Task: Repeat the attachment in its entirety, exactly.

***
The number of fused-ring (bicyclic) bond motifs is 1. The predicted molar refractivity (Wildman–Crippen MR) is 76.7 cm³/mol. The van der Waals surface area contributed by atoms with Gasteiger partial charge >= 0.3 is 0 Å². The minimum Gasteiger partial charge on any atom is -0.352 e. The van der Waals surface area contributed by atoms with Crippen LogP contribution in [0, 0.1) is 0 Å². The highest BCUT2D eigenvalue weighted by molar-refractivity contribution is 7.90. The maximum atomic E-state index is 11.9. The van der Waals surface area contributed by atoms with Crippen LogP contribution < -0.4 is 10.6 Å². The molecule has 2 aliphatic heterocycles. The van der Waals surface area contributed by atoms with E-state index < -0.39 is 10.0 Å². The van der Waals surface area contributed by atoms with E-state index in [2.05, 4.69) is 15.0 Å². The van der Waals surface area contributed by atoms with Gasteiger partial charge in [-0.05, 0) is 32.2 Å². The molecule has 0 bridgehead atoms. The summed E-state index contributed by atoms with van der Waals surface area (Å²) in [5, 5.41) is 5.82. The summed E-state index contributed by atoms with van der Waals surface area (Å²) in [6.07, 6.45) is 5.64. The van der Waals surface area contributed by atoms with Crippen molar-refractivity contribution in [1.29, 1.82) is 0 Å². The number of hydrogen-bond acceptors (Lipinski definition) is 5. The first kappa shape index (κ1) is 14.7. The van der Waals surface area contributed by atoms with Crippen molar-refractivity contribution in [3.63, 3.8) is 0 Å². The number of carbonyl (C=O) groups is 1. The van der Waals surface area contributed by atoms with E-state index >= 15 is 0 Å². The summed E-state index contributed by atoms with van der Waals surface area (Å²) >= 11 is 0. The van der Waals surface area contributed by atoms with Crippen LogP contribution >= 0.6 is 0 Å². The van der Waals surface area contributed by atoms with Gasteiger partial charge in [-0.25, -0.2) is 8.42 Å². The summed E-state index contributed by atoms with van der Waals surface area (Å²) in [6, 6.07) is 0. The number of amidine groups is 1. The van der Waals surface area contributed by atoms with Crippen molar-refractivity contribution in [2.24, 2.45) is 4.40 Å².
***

The number of fused-ring (bicyclic) bond motifs is 1. The predicted molar refractivity (Wildman–Crippen MR) is 76.7 cm³/mol. The van der Waals surface area contributed by atoms with Gasteiger partial charge >= 0.3 is 0 Å². The minimum Gasteiger partial charge on any atom is -0.352 e. The van der Waals surface area contributed by atoms with Crippen LogP contribution in [0, 0.1) is 0 Å². The highest BCUT2D eigenvalue weighted by molar-refractivity contribution is 7.90. The maximum atomic E-state index is 11.9. The van der Waals surface area contributed by atoms with Crippen LogP contribution < -0.4 is 10.6 Å². The molecule has 2 aliphatic heterocycles. The van der Waals surface area contributed by atoms with E-state index < -0.39 is 10.0 Å². The van der Waals surface area contributed by atoms with E-state index in [2.05, 4.69) is 15.0 Å². The van der Waals surface area contributed by atoms with Gasteiger partial charge in [-0.05, 0) is 32.2 Å². The molecule has 0 bridgehead atoms. The summed E-state index contributed by atoms with van der Waals surface area (Å²) in [5, 5.41) is 5.82. The summed E-state index contributed by atoms with van der Waals surface area (Å²) in [6.07, 6.45) is 5.64. The van der Waals surface area contributed by atoms with Crippen molar-refractivity contribution in [1.29, 1.82) is 0 Å². The number of hydrogen-bond acceptors (Lipinski definition) is 5. The first kappa shape index (κ1) is 14.7. The van der Waals surface area contributed by atoms with Crippen molar-refractivity contribution in [3.63, 3.8) is 0 Å². The number of carbonyl (C=O) groups is 1. The van der Waals surface area contributed by atoms with E-state index >= 15 is 0 Å². The summed E-state index contributed by atoms with van der Waals surface area (Å²) >= 11 is 0. The van der Waals surface area contributed by atoms with Crippen LogP contribution >= 0.6 is 0 Å². The van der Waals surface area contributed by atoms with Gasteiger partial charge in [-0.25, -0.2) is 8.42 Å². The summed E-state index contributed by atoms with van der Waals surface area (Å²) in [6, 6.07) is 0. The number of amidine groups is 1. The van der Waals surface area contributed by atoms with Crippen molar-refractivity contribution in [2.24, 2.45) is 4.40 Å².